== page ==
Parents also have the option to donating to a public cord blood bank at no cost to themselves. In these cases, the public cord blood bank covers the costs of collection, processing and storage. In the case of private cord blood storage, parents must pay for:
- Screening the blood for infectious disease, which if found, can make the blood ineligible for storage: $150
- Processing the blood to remove the stem cells from the rest of the blood components runs between $200 and $300
- Measurement of nucleated cells, a stem cell measurement that helps physicians make better decisions in using the blood, runs about $35
- Checking the sample to ensure no bacterial or fungal infection is about $75
- Checking the sample to ensure the stem cells it contains are actually able to produce new cells costs between $200 and $250
Although public banks do not charge anything to parents to bank newborn blood, they are subject to much more rigorous standards for banking blood. This means they have to run many tests before they even bank the blood, 80 percent of which they must discard due to low quality. This substantially raises the cost requirements for public cord blood banks.
Naturally, parents can save a lot of money by donating cord blood to public banks. However, they lose the assurance of having that blood preserved to help their baby later on, should they need it. Also, public banks do not store cord tissue, so that tissue will be discarded as medical waste.
Should You Bank Cord Blood?
In the end, donating cord blood is a very personal decision. Some parents worry about putting their child’s genetic material out into the world, even in a public bank. Others fear that if they do not take the opportunity now, they might never have the opportunity again.
In addition to the cost of cord blood banking, it is valuable to understand the process. To learn more, watch this informative video by Cryo-Cell International.
As described in this article, stem cells from the umbilical blood and other human tissues are likely to play an increasing role in the future of medicine.
Do you still have questions about cord blood banking? Share them here and we will do our best to answer them.
The American Association of Stem Cell Physicians (AAOSCP) is an organization created to advance research and the development of therapeutics in regenerative medicine, including diagnosis, treatment, and prevention of disease related to or occurring within the human body.
The AAOSCP aims to serve as an educational resource for physicians, scientists, and the public in diseases that can be caused by physiological dysfunction that are ameliorable to medical treatment.
The organization’s annual summit will be held this year at the Mandarin Oriental Miami, Florida, from Friday, August 10th to Sunday, August 12th, 2018.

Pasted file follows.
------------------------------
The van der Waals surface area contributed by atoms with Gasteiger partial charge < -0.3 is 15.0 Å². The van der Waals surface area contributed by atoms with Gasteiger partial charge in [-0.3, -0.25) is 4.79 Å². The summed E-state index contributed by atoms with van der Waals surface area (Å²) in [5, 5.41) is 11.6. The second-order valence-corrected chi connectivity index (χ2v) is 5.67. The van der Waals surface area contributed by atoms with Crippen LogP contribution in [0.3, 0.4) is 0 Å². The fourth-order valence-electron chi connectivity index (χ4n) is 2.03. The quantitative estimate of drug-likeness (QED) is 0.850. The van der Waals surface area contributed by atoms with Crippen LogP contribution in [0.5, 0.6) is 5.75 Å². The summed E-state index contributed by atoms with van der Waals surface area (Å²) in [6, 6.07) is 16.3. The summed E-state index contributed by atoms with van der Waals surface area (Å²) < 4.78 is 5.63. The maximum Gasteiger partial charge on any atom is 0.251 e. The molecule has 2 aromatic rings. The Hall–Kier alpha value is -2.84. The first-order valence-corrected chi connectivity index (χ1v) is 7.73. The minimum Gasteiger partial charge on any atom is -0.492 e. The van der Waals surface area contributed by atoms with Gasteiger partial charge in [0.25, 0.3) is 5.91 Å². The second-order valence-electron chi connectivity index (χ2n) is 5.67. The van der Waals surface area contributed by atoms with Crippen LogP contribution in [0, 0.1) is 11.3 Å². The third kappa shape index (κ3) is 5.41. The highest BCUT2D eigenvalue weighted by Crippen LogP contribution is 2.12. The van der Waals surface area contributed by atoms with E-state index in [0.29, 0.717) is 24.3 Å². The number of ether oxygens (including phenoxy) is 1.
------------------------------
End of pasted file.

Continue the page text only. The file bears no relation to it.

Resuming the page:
Reasons to Attend AAOSCP’s 2018 Summit
The conference will feature three days of educational and social events with leading physicians and pioneers in the fields of stem cells and regenerative medicine.
It will be an opportunity to meet, workshop, and network with prominent doctors and scientists from around the world.
It will also feature two hour interactive workshops with small participant-to-instructor ratios and a customized curriculum focusing on developing hands-on skills. Each technique will be taught by experts in the field, using didactic sessions with dynamic multimedia presentations, live demonstrations and scanning on live model, as well as phantoms.
Physicians will have the opportunity to earn up to 24 CME credits. [Read more…]
Can stem cell therapy be used to treat an ACL tear or torn meniscus? As a long-time rugby player, I have seen my fair share of ACL and meniscus injuries, including experiencing them myself. While these injuries are traditionally treated using invasive orthopedic surgeries, stem cells are now emerging as a therapeutic alternative.
In this article:
- Stem Cells for ACL or Meniscus Tear
- Are Stem Cell Treatments for Knees Safe
- Regenexx Review
- Stem Cell Institute Review
- Can Stem Cell Therapy Regrow Meniscus
- Does Stem Cell Therapy for Knees Work
A diagnosis of chronic obstructive pulmonary disease (COPD) can be alarming, but thanks to stem cell treatments for COPD, the situation may not be as dire. Once a patient develops COPD, it means that he or she has developed complications to existing breathing problems. The chronic disease happens when inflammation in the lung interferes with airflow. Not being able to breathe properly and having frequent chest tightness can be distressing, especially when it is caused by a chronic disease, rather than a temporary illness like bronchitis. Thankfully, new options for treatment emerge every day. Among these options are stem cell treatments for COPD. [Read more…]